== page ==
The Slovenia Times

STO Head Believes Austerity Will Affect Slovenian Tourism


Last year, Slovenia saw a 7% growth in the number of tourists and a 5% growth in the number of overnight stays. The number of foreign tourists alone increased by 9%.

According to Pak, tourism, whose growth was above European and global average, is also the country's largest exporting branch, contributing 40% to total exports.

At the global level, growth of tourism will slow down to between 2% and 4% this year, which is on par with the STO's forecast for the growth in the number of foreign tourists.

On the other hand, "we will be happy to keep last year's record numbers of domestic tourists, which represent around a half of Slovenian tourism", Pak says.

The results in the first months of the year were good, as the STO recorded a 5% growth in the number of arrivals and 3% growth in the number of overnight stays.

The board also tries to improve the visitors turnout during the spring and autumn off-seasons through the promotion of spa and congress tourism, as well as through the promotion of hiking and biking, which are becoming increasingly popular.

Since Slovenia is not a widely recognised destination, it has to invest vast sums of money in promotion and marketing, of which around three quarters go for campaigns in key European markets such as Italy, Austria and Germany.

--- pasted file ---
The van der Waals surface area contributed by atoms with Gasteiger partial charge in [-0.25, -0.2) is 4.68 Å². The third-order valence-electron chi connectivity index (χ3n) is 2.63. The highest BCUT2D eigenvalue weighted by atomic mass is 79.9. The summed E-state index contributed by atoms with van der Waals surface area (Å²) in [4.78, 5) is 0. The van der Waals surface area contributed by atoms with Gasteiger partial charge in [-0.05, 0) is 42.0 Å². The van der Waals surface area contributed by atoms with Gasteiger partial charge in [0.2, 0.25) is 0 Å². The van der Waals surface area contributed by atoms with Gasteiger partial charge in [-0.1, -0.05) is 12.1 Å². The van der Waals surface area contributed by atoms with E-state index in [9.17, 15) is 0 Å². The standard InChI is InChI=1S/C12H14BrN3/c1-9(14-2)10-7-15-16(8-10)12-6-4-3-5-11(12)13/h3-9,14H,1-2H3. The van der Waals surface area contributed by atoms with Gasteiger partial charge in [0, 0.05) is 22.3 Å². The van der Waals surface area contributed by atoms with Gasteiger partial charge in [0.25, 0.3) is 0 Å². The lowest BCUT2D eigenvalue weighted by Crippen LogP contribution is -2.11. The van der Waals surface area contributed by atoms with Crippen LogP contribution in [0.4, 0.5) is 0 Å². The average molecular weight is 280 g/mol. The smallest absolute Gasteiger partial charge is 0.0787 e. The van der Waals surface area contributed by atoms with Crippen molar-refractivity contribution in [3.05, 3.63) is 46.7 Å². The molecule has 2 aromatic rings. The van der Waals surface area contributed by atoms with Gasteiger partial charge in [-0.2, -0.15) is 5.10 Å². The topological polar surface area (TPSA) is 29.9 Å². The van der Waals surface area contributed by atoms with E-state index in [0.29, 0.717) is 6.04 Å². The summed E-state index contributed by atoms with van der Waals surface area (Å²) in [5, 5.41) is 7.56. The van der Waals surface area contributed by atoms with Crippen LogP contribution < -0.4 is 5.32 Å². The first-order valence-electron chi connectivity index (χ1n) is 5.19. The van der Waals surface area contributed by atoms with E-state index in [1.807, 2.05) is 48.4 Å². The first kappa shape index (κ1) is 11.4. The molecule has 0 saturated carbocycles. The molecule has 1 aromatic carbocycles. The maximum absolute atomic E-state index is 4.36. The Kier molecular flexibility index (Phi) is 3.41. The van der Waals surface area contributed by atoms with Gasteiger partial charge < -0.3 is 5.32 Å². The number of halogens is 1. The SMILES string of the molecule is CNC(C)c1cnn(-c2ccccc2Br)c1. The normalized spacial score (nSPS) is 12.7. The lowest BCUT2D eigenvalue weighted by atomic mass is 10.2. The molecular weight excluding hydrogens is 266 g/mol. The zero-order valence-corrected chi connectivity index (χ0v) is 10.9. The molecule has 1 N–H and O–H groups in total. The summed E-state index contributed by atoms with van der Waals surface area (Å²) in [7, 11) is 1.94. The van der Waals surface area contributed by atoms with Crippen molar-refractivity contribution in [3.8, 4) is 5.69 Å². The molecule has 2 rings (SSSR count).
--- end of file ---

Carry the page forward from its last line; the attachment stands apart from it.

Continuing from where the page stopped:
"At the same time we don't leave to chance the situation on distant markets...On these markets, we make joint appearances with other countries, as this is more rational," Pak explains.

Slovenia and Croatia established a common brand "Experience Croatia, Feel Slovenia", with which they appear on markets like India, China, Japan and Israel.

This year, however, Slovenia, which has been allocating around EUR 10m for promotion over the past few years, halved the amount, making it impossible to earmark any significant funds for the common brand.

Last year the board drafted a marketing strategy for social networks and started launching virtual tours of Slovenia, which Pak believes put the country side by side with the competition.

According to her, Slovenian tourism has a great opportunity as people tend to look for destinations close to home at the time of crisis. "We are the ideal location for Italy, Austria and Germany, but we have to be present constantly."

While Slovenia is an attractive destination, foreign tour operators often point to accessibility as the country's weakest point, Pak explains, pointing to lack of good public transport and air transport links.

Tourists are attracted to Slovenia by destinations such as Bled and the Postojnska jama cave system, while the country also benefits from its position between the Alps and the Mediterranean and its size, which allows short trips to places like Venice and Vienna.

Pristine nature is another strong point, according to Pak, who notes that special groups of tourists come to Slovenia for very specific things, such as the hellebore, which attracts groups of Japanese.


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